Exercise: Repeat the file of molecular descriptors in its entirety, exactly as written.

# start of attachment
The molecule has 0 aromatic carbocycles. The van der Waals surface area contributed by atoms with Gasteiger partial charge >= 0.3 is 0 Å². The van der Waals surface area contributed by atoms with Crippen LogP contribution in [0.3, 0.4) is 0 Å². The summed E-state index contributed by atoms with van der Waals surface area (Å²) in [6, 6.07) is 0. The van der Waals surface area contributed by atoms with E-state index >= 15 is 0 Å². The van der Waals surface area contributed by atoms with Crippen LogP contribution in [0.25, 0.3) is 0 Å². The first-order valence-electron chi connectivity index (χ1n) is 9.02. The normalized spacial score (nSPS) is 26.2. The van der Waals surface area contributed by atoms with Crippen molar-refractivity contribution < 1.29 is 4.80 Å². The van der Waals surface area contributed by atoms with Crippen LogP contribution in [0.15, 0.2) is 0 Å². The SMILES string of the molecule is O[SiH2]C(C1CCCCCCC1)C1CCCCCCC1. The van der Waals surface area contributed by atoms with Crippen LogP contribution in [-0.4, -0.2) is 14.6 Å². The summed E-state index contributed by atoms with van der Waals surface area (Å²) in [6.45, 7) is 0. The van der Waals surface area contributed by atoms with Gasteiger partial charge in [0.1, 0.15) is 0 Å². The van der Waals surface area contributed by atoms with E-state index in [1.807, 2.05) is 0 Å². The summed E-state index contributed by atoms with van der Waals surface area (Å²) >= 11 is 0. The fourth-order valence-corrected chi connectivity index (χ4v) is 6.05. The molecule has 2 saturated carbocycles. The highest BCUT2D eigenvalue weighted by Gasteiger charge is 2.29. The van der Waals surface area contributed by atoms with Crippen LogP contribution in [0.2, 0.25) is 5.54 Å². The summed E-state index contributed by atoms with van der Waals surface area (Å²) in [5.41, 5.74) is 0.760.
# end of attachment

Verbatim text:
The molecule has 0 aromatic carbocycles. The van der Waals surface area contributed by atoms with Gasteiger partial charge >= 0.3 is 0 Å². The van der Waals surface area contributed by atoms with Crippen LogP contribution in [0.3, 0.4) is 0 Å². The summed E-state index contributed by atoms with van der Waals surface area (Å²) in [6, 6.07) is 0. The van der Waals surface area contributed by atoms with E-state index >= 15 is 0 Å². The van der Waals surface area contributed by atoms with Crippen LogP contribution in [0.25, 0.3) is 0 Å². The first-order valence-electron chi connectivity index (χ1n) is 9.02. The normalized spacial score (nSPS) is 26.2. The van der Waals surface area contributed by atoms with Crippen molar-refractivity contribution < 1.29 is 4.80 Å². The van der Waals surface area contributed by atoms with Crippen LogP contribution in [0.15, 0.2) is 0 Å². The SMILES string of the molecule is O[SiH2]C(C1CCCCCCC1)C1CCCCCCC1. The van der Waals surface area contributed by atoms with Crippen LogP contribution in [-0.4, -0.2) is 14.6 Å². The summed E-state index contributed by atoms with van der Waals surface area (Å²) in [6.45, 7) is 0. The van der Waals surface area contributed by atoms with Gasteiger partial charge in [0.1, 0.15) is 0 Å². The van der Waals surface area contributed by atoms with E-state index in [1.807, 2.05) is 0 Å². The summed E-state index contributed by atoms with van der Waals surface area (Å²) >= 11 is 0. The fourth-order valence-corrected chi connectivity index (χ4v) is 6.05. The molecule has 2 saturated carbocycles. The highest BCUT2D eigenvalue weighted by Gasteiger charge is 2.29. The van der Waals surface area contributed by atoms with Crippen LogP contribution in [0.2, 0.25) is 5.54 Å². The summed E-state index contributed by atoms with van der Waals surface area (Å²) in [5.41, 5.74) is 0.760.